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The Big Read • About Mark Twain

"Mark Twain", the call made by riverboat men measuring the shallows at the bow, was one of the pen names chosen by Samuel L. Clemens, renowned American humorist, author, essayist, satirist, travel lecturer, and storyteller. His two most famous titles The Adventures of Tom Sawyer and The Adventures of Huckleberry Finn were based on his experiences as a boy growing up along the Mississippi River in Hannibal, Missouri in the 1830s and 1840s. Both have become classics in American literature.

Before becoming a writer, Twain experimented with many professions and held such jobs as typesetter and steamboat pilot. The latter, of course, influenced his writing greatly. Having traveled west by stagecoach in 1861, Twain also dabbled unsuccessfully at mining and rather successfully in journalism. "The Celebrated Frog of Calaveras County", his first real success and the first to use his pen name, was a result of his experiences in Nevada and Utah. He then moved to San Francisco, where he continued in the newspaper field. There he met well- known authors and began to travel the world writing down his observations. His travelogues went from success in print to a sought after lecture series.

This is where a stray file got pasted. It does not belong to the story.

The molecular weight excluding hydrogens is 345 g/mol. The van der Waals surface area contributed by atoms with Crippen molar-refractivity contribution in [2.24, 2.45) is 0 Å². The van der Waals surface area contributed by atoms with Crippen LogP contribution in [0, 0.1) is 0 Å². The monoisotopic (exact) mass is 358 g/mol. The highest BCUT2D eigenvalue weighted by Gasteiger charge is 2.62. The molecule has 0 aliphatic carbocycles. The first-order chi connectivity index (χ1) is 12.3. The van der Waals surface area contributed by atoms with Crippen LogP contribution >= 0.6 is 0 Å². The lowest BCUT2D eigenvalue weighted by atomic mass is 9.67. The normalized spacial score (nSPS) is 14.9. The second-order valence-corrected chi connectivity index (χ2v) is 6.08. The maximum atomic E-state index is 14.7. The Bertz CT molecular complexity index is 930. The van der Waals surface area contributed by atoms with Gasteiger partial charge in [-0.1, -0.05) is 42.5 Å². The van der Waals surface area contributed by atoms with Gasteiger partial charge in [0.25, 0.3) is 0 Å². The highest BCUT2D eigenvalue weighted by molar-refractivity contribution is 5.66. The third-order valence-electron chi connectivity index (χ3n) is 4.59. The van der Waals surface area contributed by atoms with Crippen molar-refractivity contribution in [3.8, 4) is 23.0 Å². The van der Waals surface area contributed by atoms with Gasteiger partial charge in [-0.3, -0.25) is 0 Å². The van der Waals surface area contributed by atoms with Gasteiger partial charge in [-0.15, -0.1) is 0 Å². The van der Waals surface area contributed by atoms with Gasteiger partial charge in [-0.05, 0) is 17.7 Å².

Twain met Olivia Langdon through her brother and became immediately smitten, marrying in 1870 and moving east. It was while living with his growing family in Hartford, Connecticut that he forged most of his best-known works, including, The Adventures of Huckleberry Finn, Life on the Mississippi, The Prince and the Pauper, and A Connecticut Yankee in King Arthur's Court. He also continued to travel and to feed his love of science and technology, inventing numerous gadgets. Twain was not much of a businessman and found himself in dire financial straits in the 1890s. He launched a worldwide tour in order to help pay of creditors, returning in 1900.

Mark Twain passed away in 1910, six years after his beloved Olivia. He remains today a much quoted and much loved American icon. His works have endured the years due to their humor, political satire, and adventurous plots. Clemens held a mirror of 19th century America up for the world to drink in and laugh at, filled with satire, humor, and a very good story.

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